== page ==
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Thread: Lighting for Making Tintype Copies of Conventional Prints

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  1. #1

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    Lighting for Making Tintype Copies of Conventional Prints

    I'm interested in copying prints onto tintype. What would be the best source of continuous light in order to accomplish this? Dracast sells an LED product that produces a daylight source, and Lund Photographics sells a blue light studio flood. Are either of these suitable? Are there other choices?

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    Mark Sawyer's Avatar
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    Re: Lighting for Making Tintype Copies of Conventional Prints

    Probably best to scan the original, print a positive transparency, and project it onto the tintype with an enlarger.
    "I love my Verito lens, but I always have to sharpen everything in Photoshop..."

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    Re: Lighting for Making Tintype Copies of Conventional Prints

    Quote Originally Posted by Mark Sawyer View Post
    Probably best to scan the original, print a positive transparency, and project it onto the tintype with an enlarger.
    A true tintype is sensitive mostly to UV spectrum, with some sensitivity in the blue band.

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    Re: Lighting for Making Tintype Copies of Conventional Prints

    True but most photographers are using lenses that significantly attenuate the UV produced by light sources and in the end, mostly utilize what's left .... blue ...

    Not too many quartz lenses out there ...

    Quote Originally Posted by Jim Noel View Post
    A true tintype is sensitive mostly to UV spectrum, with some sensitivity in the blue band.

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    Mark Sawyer's Avatar
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    Re: Lighting for Making Tintype Copies of Conventional Prints

    Quote Originally Posted by Amedeus View Post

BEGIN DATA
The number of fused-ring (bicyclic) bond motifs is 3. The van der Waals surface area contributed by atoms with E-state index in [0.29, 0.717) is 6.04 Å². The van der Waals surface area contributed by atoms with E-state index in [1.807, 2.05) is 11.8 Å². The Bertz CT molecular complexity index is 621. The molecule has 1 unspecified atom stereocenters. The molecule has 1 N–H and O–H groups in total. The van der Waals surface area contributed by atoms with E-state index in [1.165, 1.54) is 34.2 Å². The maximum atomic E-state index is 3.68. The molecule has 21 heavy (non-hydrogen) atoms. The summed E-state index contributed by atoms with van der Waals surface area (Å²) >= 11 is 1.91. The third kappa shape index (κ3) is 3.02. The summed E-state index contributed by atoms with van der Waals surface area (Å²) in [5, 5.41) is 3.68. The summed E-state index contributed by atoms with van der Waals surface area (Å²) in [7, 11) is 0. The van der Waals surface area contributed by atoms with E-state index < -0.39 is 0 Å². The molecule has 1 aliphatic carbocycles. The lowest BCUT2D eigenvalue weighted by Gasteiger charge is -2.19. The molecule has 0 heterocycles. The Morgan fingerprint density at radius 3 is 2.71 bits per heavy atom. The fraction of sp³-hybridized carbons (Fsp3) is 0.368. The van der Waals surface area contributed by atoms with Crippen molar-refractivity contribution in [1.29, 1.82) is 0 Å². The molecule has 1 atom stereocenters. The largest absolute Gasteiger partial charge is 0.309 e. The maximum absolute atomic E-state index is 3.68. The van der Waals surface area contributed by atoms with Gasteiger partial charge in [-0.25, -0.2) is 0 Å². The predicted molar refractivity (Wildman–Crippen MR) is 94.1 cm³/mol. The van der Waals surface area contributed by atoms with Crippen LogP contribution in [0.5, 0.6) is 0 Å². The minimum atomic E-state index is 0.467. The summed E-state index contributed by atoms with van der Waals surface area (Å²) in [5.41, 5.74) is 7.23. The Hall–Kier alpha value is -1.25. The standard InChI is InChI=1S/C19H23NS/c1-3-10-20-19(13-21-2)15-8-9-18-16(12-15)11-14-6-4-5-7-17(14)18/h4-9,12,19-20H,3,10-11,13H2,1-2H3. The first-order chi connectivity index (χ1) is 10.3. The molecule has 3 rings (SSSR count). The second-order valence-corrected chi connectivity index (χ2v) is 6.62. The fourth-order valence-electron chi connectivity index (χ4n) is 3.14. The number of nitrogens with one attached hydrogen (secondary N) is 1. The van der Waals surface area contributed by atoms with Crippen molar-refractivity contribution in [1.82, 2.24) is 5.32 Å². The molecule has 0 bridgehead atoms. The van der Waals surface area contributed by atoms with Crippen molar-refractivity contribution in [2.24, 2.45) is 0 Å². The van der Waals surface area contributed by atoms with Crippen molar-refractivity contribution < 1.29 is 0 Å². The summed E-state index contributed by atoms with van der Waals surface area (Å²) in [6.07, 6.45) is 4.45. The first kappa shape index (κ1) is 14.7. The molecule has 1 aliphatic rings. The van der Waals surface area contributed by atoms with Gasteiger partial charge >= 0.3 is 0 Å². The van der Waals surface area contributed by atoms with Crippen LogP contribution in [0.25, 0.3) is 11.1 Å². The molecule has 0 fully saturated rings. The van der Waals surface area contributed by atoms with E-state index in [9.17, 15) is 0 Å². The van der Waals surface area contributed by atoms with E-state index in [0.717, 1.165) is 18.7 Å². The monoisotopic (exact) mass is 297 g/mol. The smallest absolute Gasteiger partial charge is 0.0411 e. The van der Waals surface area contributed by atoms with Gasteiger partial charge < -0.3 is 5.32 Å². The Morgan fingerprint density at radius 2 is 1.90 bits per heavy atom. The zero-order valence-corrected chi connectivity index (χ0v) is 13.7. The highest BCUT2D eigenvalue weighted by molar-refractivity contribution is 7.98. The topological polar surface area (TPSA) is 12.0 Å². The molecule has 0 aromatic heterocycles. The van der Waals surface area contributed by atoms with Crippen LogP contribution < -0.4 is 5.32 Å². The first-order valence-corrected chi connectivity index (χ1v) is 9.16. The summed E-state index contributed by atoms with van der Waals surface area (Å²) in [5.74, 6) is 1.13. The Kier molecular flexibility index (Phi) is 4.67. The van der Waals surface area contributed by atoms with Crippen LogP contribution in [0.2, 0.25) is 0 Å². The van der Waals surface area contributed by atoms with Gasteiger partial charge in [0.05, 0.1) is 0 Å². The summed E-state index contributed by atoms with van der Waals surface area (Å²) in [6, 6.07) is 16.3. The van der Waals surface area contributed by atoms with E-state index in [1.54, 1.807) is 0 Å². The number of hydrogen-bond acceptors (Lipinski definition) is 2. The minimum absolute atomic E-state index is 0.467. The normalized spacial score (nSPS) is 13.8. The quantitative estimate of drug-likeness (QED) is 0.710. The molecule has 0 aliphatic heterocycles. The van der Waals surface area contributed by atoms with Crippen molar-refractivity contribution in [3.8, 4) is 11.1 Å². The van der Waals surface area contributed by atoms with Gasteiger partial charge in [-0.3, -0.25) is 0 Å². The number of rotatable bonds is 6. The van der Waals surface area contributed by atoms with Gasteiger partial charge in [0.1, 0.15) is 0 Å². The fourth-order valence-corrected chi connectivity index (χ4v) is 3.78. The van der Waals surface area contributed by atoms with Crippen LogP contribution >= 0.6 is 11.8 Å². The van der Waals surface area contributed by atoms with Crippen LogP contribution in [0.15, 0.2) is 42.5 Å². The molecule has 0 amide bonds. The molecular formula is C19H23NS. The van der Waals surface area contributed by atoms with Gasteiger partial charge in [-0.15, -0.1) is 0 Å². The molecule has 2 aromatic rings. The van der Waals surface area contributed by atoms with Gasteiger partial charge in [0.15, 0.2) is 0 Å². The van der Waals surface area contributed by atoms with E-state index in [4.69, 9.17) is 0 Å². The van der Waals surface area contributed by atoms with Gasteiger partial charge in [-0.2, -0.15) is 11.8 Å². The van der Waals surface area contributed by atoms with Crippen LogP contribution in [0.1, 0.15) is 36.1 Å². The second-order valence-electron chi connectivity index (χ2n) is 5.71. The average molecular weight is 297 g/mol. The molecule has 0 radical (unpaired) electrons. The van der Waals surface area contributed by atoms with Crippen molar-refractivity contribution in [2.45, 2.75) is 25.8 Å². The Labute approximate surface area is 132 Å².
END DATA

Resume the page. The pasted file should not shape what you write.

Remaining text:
True but most photographers are using lenses that significantly attenuate the UV produced by light sources and in the end, mostly utilize what's left .... blue ...

    Not too many quartz lenses out there ...
    And yet, despite it all, the images still keep coming out!
    "I love my Verito lens, but I always have to sharpen everything in Photoshop..."

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    Re: Lighting for Making Tintype Copies of Conventional Prints

    Quote Originally Posted by Mark Sawyer View Post
    Probably best to scan the original, print a positive transparency, and project it onto the tintype with an enlarger.
    Thanks, Mark. My enlarger is outfitted with a cold light...will I be able to project successfully onto the tintype with this light source?

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    Mark Sawyer's Avatar
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    Re: Lighting for Making Tintype Copies of Conventional Prints

    Quote Originally Posted by Robert Kalman View Post
    Thanks, Mark. My enlarger is outfitted with a cold light...will I be able to project successfully onto the tintype with this light source?
    I'd guess it would be fine. As Jim pointed out, tintypes are sensitive to near-UV and blue, which most cold heads have in abundance. In fact, the early ones didn't work well with variable contrast papers because they were overly blue, and lacked the other wavelengths needed.
    "I love my Verito lens, but I always have to sharpen everything in Photoshop..."

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    Re: Lighting for Making Tintype Copies of Conventional Prints

    Quote Originally Posted by Mark Sawyer View Post
    I'd guess it would be fine. As Jim pointed out, tintypes are sensitive to near-UV and blue, which most cold heads have in abundance. In fact, the early ones didn't work well with variable contrast papers because they were overly blue, and lacked the other wavelengths needed.
    Perfect. Thanks very much!

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    Re: Lighting for Making Tintype Copies of Conventional Prints

    Quote Originally Posted by Mark Sawyer View Post
    Probably best to scan the original, print a positive transparency, and project it onto the tintype with an enlarger.
    Enlarged inkjet transparencies will likely look horrible at any significant enlargement (read: anything over 1:1).

    I saw a brief documentary about a Dutch photographer a couple of years ago who did something like this. IIRC, he captured on MF film, made interpositives and then enlarged these onto plates to arrive at his tintypes. Unfortunately, I can't remember the series this was part of.

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    Re: Lighting for Making Tintype Copies of Conventional Prints

    Deleted. I was mistaken.
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